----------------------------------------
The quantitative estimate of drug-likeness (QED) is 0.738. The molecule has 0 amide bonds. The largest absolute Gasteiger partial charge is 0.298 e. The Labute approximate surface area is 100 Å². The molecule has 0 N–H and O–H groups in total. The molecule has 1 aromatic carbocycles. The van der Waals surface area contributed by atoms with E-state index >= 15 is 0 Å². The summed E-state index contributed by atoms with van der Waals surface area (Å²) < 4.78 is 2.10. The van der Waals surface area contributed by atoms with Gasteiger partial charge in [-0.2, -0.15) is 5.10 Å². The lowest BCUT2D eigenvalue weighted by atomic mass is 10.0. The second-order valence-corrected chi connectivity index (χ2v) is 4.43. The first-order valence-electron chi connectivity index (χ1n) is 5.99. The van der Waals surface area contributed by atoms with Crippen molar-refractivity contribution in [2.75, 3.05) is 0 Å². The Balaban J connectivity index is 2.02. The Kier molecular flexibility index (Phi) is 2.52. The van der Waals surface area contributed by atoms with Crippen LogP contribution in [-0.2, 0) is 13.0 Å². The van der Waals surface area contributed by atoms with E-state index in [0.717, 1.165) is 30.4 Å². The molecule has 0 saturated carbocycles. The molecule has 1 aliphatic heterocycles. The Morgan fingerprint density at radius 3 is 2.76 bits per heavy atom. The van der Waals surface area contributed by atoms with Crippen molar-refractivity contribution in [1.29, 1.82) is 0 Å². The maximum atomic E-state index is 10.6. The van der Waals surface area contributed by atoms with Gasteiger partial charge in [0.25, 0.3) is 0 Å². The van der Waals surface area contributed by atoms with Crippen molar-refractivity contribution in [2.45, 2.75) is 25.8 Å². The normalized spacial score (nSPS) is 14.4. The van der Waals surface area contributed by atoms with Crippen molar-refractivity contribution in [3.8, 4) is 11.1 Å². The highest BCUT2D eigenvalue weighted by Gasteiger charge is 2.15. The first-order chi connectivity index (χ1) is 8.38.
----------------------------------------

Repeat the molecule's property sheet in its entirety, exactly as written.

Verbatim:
The quantitative estimate of drug-likeness (QED) is 0.738. The molecule has 0 amide bonds. The largest absolute Gasteiger partial charge is 0.298 e. The Labute approximate surface area is 100 Å². The molecule has 0 N–H and O–H groups in total. The molecule has 1 aromatic carbocycles. The van der Waals surface area contributed by atoms with E-state index >= 15 is 0 Å². The summed E-state index contributed by atoms with van der Waals surface area (Å²) < 4.78 is 2.10. The van der Waals surface area contributed by atoms with Gasteiger partial charge in [-0.2, -0.15) is 5.10 Å². The lowest BCUT2D eigenvalue weighted by atomic mass is 10.0. The second-order valence-corrected chi connectivity index (χ2v) is 4.43. The first-order valence-electron chi connectivity index (χ1n) is 5.99. The van der Waals surface area contributed by atoms with Crippen molar-refractivity contribution in [2.75, 3.05) is 0 Å². The Balaban J connectivity index is 2.02. The Kier molecular flexibility index (Phi) is 2.52. The van der Waals surface area contributed by atoms with Crippen LogP contribution in [-0.2, 0) is 13.0 Å². The van der Waals surface area contributed by atoms with E-state index in [0.717, 1.165) is 30.4 Å². The molecule has 0 saturated carbocycles. The molecule has 1 aliphatic heterocycles. The Morgan fingerprint density at radius 3 is 2.76 bits per heavy atom. The van der Waals surface area contributed by atoms with Crippen molar-refractivity contribution in [1.29, 1.82) is 0 Å². The maximum atomic E-state index is 10.6. The van der Waals surface area contributed by atoms with Gasteiger partial charge in [0.25, 0.3) is 0 Å². The van der Waals surface area contributed by atoms with Crippen molar-refractivity contribution in [2.45, 2.75) is 25.8 Å². The normalized spacial score (nSPS) is 14.4. The van der Waals surface area contributed by atoms with Crippen molar-refractivity contribution in [3.8, 4) is 11.1 Å². The highest BCUT2D eigenvalue weighted by Gasteiger charge is 2.15. The first-order chi connectivity index (χ1) is 8.38.